During the first term of New Jersey Governor Phil Murphy, his administration announced ambitious plans both to reduce emissions of greenhouse gases responsible for climate change and to change land use rules to mitigate the effects of rising sea levels and other effects of climate change.
In 2020, the Trump Administration restricted the environmental review process for major federal actions required under the National Environmental Policy Act of 1969 to essentially consider only the goals of the applicant; this was the first time a substantial change had been made to this process in over 20 years. To reverse this reduction in environmental protection, on October 7, 2021, the Council on Environmental Quality published a rule proposal requiring that reviews under NEPA include a broad range of environmental concerns, including climate change and environmental justice, priorities of the Biden administration.
The Appellate Division’s unpublished decision in Meyer v. Constantinou, decided earlier this year, affirmed the exclusion of the testimony of an environmental expert as a “net opinion” for disregarding key facts and data without appropriate reasoning and justification.
New Jersey is no longer waiting to implement environmental justice requirements following surprise action by the New Jersey Department of Environmental Protection.
Since September 2020, the Garden State has been waiting for the Department to complete the gargantuan task of implementing the first of its kind Environmental Justice Law. The New Jersey law authorizes the Department to deny or condition certain permits for facilities that would have a disproportionate impact on an overburdened community. However, the substantive provisions of the law do not go into effect until the Department adopts regulations to implement the Environmental Justice Law.
While entrepreneurs and investors rush to set up cannabis businesses throughout the Garden State, how will New Jersey regulate the environmental impacts of the industry?
Cost Recovery or Contribution? Impacts of Guam on the Timeliness of CERCLA Claims in the Third Circuit and New Jersey
The recently concluded Supreme Court term was an exciting one for environmental lawyers, as the Court in Guam v. United States made a rare foray into interpreting the Comprehensive Environmental Response, Compensation and Liability Act (“CERCLA”), specifically considering the impact of certain settlements on statutes of limitations under CERCLA. As in its 2004 decision in Cooper Industries v. Aviall Services, the Court’s interpretation of CERCLA in Guam differed from the previously prevailing interpretation of most federal circuits.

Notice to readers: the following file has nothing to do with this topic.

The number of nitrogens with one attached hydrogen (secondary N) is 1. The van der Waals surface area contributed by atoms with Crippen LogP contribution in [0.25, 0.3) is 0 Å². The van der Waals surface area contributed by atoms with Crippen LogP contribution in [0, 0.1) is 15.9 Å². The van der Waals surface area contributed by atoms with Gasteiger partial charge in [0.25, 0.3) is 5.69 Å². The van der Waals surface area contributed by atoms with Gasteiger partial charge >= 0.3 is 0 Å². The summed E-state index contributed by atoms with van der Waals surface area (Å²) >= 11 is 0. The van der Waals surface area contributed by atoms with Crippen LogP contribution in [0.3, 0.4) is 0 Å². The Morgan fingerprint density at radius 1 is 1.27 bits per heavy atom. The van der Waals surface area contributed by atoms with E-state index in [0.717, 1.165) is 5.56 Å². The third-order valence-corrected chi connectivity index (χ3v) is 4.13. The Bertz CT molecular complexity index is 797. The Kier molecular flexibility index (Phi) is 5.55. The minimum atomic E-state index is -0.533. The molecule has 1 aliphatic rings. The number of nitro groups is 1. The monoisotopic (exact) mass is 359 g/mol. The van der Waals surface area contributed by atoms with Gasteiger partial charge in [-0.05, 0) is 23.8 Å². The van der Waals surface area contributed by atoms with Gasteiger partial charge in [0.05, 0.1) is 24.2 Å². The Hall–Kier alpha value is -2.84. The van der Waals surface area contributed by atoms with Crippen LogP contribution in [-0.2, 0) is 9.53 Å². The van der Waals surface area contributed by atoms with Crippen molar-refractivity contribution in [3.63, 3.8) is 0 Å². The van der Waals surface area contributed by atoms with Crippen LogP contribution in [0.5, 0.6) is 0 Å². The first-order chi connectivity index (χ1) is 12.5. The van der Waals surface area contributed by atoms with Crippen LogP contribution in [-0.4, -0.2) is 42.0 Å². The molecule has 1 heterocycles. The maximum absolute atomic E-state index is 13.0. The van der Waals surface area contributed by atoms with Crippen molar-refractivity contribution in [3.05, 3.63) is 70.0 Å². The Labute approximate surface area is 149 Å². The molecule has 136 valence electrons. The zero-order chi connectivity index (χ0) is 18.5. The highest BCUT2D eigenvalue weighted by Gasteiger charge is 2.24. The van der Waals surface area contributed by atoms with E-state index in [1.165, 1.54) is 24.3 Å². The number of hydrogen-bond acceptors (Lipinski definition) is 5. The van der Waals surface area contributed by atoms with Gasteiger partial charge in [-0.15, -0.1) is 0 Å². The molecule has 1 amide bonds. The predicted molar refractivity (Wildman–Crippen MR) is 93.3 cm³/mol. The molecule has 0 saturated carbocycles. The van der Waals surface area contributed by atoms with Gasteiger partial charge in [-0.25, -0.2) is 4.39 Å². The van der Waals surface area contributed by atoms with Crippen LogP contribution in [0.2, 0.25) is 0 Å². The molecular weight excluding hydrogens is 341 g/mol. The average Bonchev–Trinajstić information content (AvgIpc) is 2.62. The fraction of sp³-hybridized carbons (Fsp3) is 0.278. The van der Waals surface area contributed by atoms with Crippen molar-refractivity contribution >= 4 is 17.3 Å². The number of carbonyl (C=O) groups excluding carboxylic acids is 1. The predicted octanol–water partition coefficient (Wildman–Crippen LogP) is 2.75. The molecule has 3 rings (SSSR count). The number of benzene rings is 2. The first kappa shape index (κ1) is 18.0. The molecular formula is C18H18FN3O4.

Most people don’t think of the environmental impact of cannabis, but producing cannabis products can be energy intensive and involve issues relating to water, air quality, and waste management. In New Jersey, where the recently legalized adult-use cannabis industry has been estimated to be worth more than $2 billion annually, cannabis operations will be required to consider and address environmental impacts.
New Jersey has set an ambitious goal to supply 7,500 MW of offshore wind energy to the State by 2030. In order to meet this goal, New Jersey will be required to provide port services to support the development of offshore wind farms. To that end, Governor Murphy included $200 million in the State’s budget to construct an offshore wind port located in Salem County.
New Jersey is extending certain remediation timeframes as a result of the ongoing COVID-19 pandemic, but the availability of an extension is subject to some uncertainty. On February 8th, the New Jersey Department of Environmental Protection (“NJDEP”) published a Notice of Rule Waiver/Modification/Suspension (the “Notice”) extending certain timeframes effective February 1, 2021.
An Overview of New Jersey’s Brownfields Redevelopment Incentive Program
New Jersey is rolling out a new tax incentive program for the redevelopment of underused, contaminated properties, known as “brownfield sites.” In fact, on January 7, 2021, Governor Phil Murphy signed into law the New Jersey Economic Recovery Act of 2020, P.L.2020, c.156 (the “Economic Recovery Act”), a broad piece of legislation that provides support for a variety of programs and policies related to jobs, small businesses, sustainable energy, and many other areas.